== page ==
A Civic Fussbudget Meets his Match in Oak Park's Mean Streets
Suburban tidiness means urban realities
June 24, 1992
Another bit of facetia. Everything in it is true, by the way. I did not have the space to explain that I sling-shotted the Postal Service-regulation rubber bands I harvested from the sidewalks at noisy English sparrows that tried to nest under the gutters outside my studio windows. My line of fire crossed the window of a fellow tenant; what he made of rubber bands whizzing past I never learned.
It's a full life, really, being a civic fuss-budget. There are the magazine racks to be tidied every day at Kroch's, of course, along with the customer tables at the bank. When I have a few minutes to spare, I stop by the library to replace books shelved by clerks who clearly regard the Dewey decimal system as advisory, or to erase the underlining and marginalia left in books by patrons who haven't figured out that one can be a vandal with a pencil as well as with a can of spray paint.
Kicking the lava rock back under the neighbors' shrubs after a rain can add as many as ten minutes to my walk home from Val's. Along the way, I pick up all the rubber bands dropped by mail carriers on the sidewalks; as I once explained to friends back home, most Oak Parkers are liberal on race, but they are bigots when it comes to litter.
I am not too shy to say that I have become quite good at this sort of thing. Once while hurrying home past Lake and Marion, I pushed an overturned Tribune vending box back into place with my right hand and then, turning the corner, I reached out with my left to shut off the drinking fountain that had stuck in the "on" position—all without breaking stride and while dodging an au pair girl with a pram who seemed to be daydreaming about the homeland. It was the sort of move that Ryne Sandberg might have made if he had chosen to become a civic fussbudget instead of a second baseman, and I confess my disappointment that no bystanders rewarded it with applause.
Nobody understands the game anymore.
I realize that none of these gestures toward civic improvement is on the scale of donating a wing to a hospital or even buying toothpaste at an Oak Park Walgreen's instead of F&M. Apparently, however, doing good is not enough in Oak Park. Two weeks ago, I was walking along Chicago Avenue when a boy of ten or so came careening down the sidewalk toward me aboard his 20-incher. The sidewalk was narrow, the parkway very muddy, and one of us was going to have to give way.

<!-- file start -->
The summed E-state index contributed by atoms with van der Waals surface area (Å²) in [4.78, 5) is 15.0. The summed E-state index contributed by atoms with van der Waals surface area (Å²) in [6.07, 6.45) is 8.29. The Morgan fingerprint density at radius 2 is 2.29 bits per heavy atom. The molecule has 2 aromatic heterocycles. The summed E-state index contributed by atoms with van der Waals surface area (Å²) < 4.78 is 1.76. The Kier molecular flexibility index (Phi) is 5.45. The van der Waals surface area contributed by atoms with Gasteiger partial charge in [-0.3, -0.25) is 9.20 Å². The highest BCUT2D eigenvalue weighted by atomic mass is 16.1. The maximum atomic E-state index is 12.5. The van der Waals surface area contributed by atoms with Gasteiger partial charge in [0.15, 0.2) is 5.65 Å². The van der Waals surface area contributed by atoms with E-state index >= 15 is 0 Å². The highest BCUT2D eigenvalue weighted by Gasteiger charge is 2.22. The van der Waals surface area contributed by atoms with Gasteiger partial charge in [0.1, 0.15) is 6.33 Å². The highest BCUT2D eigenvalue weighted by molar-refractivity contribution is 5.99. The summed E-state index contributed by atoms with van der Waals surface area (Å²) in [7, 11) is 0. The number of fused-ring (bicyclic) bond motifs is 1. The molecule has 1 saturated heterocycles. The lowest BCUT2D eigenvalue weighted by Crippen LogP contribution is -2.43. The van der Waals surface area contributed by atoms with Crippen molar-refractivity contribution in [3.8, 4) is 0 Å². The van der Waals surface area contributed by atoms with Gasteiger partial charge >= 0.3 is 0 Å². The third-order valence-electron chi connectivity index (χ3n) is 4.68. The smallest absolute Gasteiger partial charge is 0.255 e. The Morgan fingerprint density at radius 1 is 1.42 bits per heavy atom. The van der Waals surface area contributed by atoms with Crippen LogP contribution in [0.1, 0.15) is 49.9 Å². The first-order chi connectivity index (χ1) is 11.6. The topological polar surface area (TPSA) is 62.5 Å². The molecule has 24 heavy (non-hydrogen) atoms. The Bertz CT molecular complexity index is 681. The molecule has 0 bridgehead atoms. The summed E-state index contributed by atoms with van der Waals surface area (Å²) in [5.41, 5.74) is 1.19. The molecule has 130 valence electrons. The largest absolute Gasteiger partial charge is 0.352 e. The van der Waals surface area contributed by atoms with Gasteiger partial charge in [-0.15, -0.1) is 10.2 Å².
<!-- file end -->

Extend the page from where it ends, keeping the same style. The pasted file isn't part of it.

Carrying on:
It wasn't going to be me. If civilization has taught me anything it is that pre-teen boys should ride their bicycles in the streets next to all the trucks and buses. The cowards and incompetents are thus culled form the herd, so to speak, which at least would reduce the number of Presidential candidates we would have to endure in the future.
A look of alarm flitted across the cyclist's face when he realized that I was not going to step aside, and he skidded to a halt. In tones that were firm but caring, I informed him that riding in such a way as to imperil the safety of people old enough to be his bail bondsman was a misdemeanor under the laws of any advanced community, that vehicles are properly driven in the streets built for the purpose rather than on sidewalks and about other aspects of the concept of right-of-way that are too subtle to be discussed in a weekly newspaper.
I expected to get an apology delivered with eyes downcast, or at least a “thank you'' for having added to his wisdom about the world and its ways. Instead, this pimple in human form looked me in the eye, and said, "What are you, a lawyer?" and rode off with a contemptuous laugh.
I brooded on this encounter for days. I have often volunteered advice ad hoc to little boys engaged in thoughtless or prankish behavior, when I was certain they were unarmed; not until I did so in Oak Park were my credentials challenged. I had thought that merely being older and wiser was enough; it never occurred to me that one has to be a lawyer to lecture the young misdemeanant-to-be in Oak Park.
Since that day, I have refrained from kicking lava rock back under people's yew bushes for fear a homeowner will challenge my lack of certification by the American Society of Landscape Architects. In Forest Park, any citizen fool enough to bother can take a stick and unclog a clogged storm sewer drain, but for all I know in Oak Park, it may be a job reserved only for civil engineers.
I really must find which village department handles the licensing of civic fuss-budgets, to see if I qualify to practice in Oak Park. It's only been a few weeks, and the place already is starting to look pretty messy. ●
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